In the first of a regular series of cash game columns, Nick Wealthall dissects a hand that he played particularly well…
Welcome to my new, all-singing, all-dancing column, where each month I’ll be recounting my misadventures in the land of cash game poker. You should be forewarned that this could read as an advertisement for playing cash poker, such is my love for this form of the game. It’s not that I dislike tournaments – they can actually be a lot of fun – but ultimately I find them a little bit silly. Let’s face it, once poker’s reduced to a game where everyone’s got 15 big blinds or less, I could probably teach my cat to play fairly well. However, stick Mr Tiddles in a ring game and he’s going to struggle to evaluate his equity against an aggressive opponent when check-raised on the turn with 120 big blinds behind…
One of the biggest benefits of playing cash is that in terms of life happiness it’s hugely +EV compared to tournaments. The problem with tournament poker is that you can play for hours, lose to a suckout against a terrible player, and then you have to leave. When you’re playing cash you can simply reload and sit there until he makes another terrible mistake and gives you your money back.
This means that a good regular multi-tabling cash player can see the truth of the game as it plays out over thousands of hands. This can, or at least should, result in a mentality of caring less about the outcome of specific hands and caring more about whether you made the right poker decision. At least that’s the theory, and while I can hide behind my column and not be viewed on CCTV going red in the face, becoming a potty mouth and repeatedly slamming my mouse on the desk while the bad beats rack up, I’m sticking to it.
I was reminded of this in a recent session when I executed a plan to perfection, only to have the random number generator spin out a disappointing outcome. Playing with effective stacks of about 110 big blinds, I opened for a standard pot-sized bet with pocket Kings on the button. This always has the potential to be a great spot as no one ever has a hand on the button. My opponent in the big blind – an aggressive regular player – re-raised and I elected to call. This is a pretty standard play as I stand to make so much more money with my monster hand rather than four-betting and folding out a lot of hands I have crushed. The flop came down a more or less ideal 8?-4?-2? and my opponent quickly bet just less than the pot, which he was going to do with almost his entire range of hands.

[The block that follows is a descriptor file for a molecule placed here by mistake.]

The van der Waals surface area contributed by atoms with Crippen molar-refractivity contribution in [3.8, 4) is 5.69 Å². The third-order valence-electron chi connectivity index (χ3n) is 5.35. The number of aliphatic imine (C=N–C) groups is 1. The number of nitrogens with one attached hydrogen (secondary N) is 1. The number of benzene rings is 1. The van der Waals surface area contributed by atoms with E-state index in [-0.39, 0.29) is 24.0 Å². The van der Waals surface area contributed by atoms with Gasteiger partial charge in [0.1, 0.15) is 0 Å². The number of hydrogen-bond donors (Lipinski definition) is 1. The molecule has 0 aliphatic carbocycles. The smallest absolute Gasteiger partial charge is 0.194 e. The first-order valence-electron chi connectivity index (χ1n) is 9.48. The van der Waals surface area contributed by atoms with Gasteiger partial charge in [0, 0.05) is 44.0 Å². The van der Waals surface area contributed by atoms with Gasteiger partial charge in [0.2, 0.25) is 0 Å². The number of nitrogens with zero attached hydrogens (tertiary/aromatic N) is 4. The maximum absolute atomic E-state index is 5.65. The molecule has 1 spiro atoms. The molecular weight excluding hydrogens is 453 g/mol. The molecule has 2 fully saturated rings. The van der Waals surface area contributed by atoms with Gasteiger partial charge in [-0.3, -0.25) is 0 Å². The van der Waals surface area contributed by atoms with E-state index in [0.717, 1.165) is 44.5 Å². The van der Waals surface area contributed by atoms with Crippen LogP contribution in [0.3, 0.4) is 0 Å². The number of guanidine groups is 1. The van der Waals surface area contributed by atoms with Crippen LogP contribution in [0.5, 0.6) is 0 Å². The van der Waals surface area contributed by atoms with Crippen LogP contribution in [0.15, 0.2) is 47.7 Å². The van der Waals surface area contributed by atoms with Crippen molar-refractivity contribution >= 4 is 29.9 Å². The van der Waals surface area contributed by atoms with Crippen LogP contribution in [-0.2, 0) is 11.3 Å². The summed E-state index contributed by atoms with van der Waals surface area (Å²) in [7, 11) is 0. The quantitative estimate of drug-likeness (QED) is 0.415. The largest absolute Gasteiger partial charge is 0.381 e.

I thought for a second about how to get paid. If I flat-called I could get outdrawn, but it could also bring a card like a heart or an overcard (if my opponent had a pocket pair) that could kill my action. However, if I made a standard raise the pot was big enough for my opponent to know I was committed and he’d fold all the hands that my pocket Kings crush. I opted for the little-used min-raise. Now this isn’t a play you should make too often, but against an aggressive opponent it has a huge benefit – it can tempt him into doing something stupid.
My opponent wasn’t in a mood to disappoint and thought for a bit before shoving his stack in. I did the obligatory fist pump, blew a kiss to the imaginary gallery, and snap-called. He showed A-K offsuit, which might not make his play the worst in the world, but any time you induce a mistake like this you can feel a little bit special about yourself. Tragically, in this hand justice wasn’t done. The turn brought the 3? and the river an incredibly tedious 5?, making my opponent the wheel straight and giving him the pot. But this isn’t a bad beat story. During the rest of the session the hand gave me a huge feeling of satisfaction. I’d outplayed my opponent, got my money in good, and did everything in my control to take my opponent’s stack. And if you keep doing that when you’re playing cash poker, you’ll die a happy rich man.
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